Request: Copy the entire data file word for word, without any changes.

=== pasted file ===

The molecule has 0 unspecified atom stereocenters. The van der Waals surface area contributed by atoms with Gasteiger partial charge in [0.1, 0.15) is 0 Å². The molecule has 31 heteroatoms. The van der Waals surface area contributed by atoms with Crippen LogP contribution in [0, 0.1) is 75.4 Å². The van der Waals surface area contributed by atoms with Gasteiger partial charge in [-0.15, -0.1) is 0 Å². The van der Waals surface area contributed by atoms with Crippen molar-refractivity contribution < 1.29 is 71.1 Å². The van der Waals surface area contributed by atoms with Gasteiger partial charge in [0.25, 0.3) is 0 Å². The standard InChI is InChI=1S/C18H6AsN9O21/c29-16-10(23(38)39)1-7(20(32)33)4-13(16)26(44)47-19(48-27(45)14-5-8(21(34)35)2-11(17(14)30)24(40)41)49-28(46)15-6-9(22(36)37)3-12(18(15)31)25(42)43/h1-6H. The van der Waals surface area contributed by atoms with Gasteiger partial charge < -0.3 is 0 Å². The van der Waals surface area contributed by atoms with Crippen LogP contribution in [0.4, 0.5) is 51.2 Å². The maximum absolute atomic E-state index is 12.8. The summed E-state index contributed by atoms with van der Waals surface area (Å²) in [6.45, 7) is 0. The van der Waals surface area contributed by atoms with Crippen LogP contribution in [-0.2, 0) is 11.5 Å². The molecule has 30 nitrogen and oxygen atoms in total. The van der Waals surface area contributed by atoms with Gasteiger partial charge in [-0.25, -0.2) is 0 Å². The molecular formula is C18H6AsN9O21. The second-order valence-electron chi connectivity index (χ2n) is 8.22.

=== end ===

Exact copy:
The molecule has 0 unspecified atom stereocenters. The van der Waals surface area contributed by atoms with Gasteiger partial charge in [0.1, 0.15) is 0 Å². The molecule has 31 heteroatoms. The van der Waals surface area contributed by atoms with Crippen LogP contribution in [0, 0.1) is 75.4 Å². The van der Waals surface area contributed by atoms with Gasteiger partial charge in [-0.15, -0.1) is 0 Å². The van der Waals surface area contributed by atoms with Crippen molar-refractivity contribution < 1.29 is 71.1 Å². The van der Waals surface area contributed by atoms with Gasteiger partial charge in [0.25, 0.3) is 0 Å². The standard InChI is InChI=1S/C18H6AsN9O21/c29-16-10(23(38)39)1-7(20(32)33)4-13(16)26(44)47-19(48-27(45)14-5-8(21(34)35)2-11(17(14)30)24(40)41)49-28(46)15-6-9(22(36)37)3-12(18(15)31)25(42)43/h1-6H. The van der Waals surface area contributed by atoms with Gasteiger partial charge < -0.3 is 0 Å². The van der Waals surface area contributed by atoms with Crippen LogP contribution in [0.4, 0.5) is 51.2 Å². The maximum absolute atomic E-state index is 12.8. The summed E-state index contributed by atoms with van der Waals surface area (Å²) in [6.45, 7) is 0. The van der Waals surface area contributed by atoms with Crippen LogP contribution in [-0.2, 0) is 11.5 Å². The molecule has 30 nitrogen and oxygen atoms in total. The van der Waals surface area contributed by atoms with Gasteiger partial charge in [-0.25, -0.2) is 0 Å². The molecular formula is C18H6AsN9O21. The second-order valence-electron chi connectivity index (χ2n) is 8.22.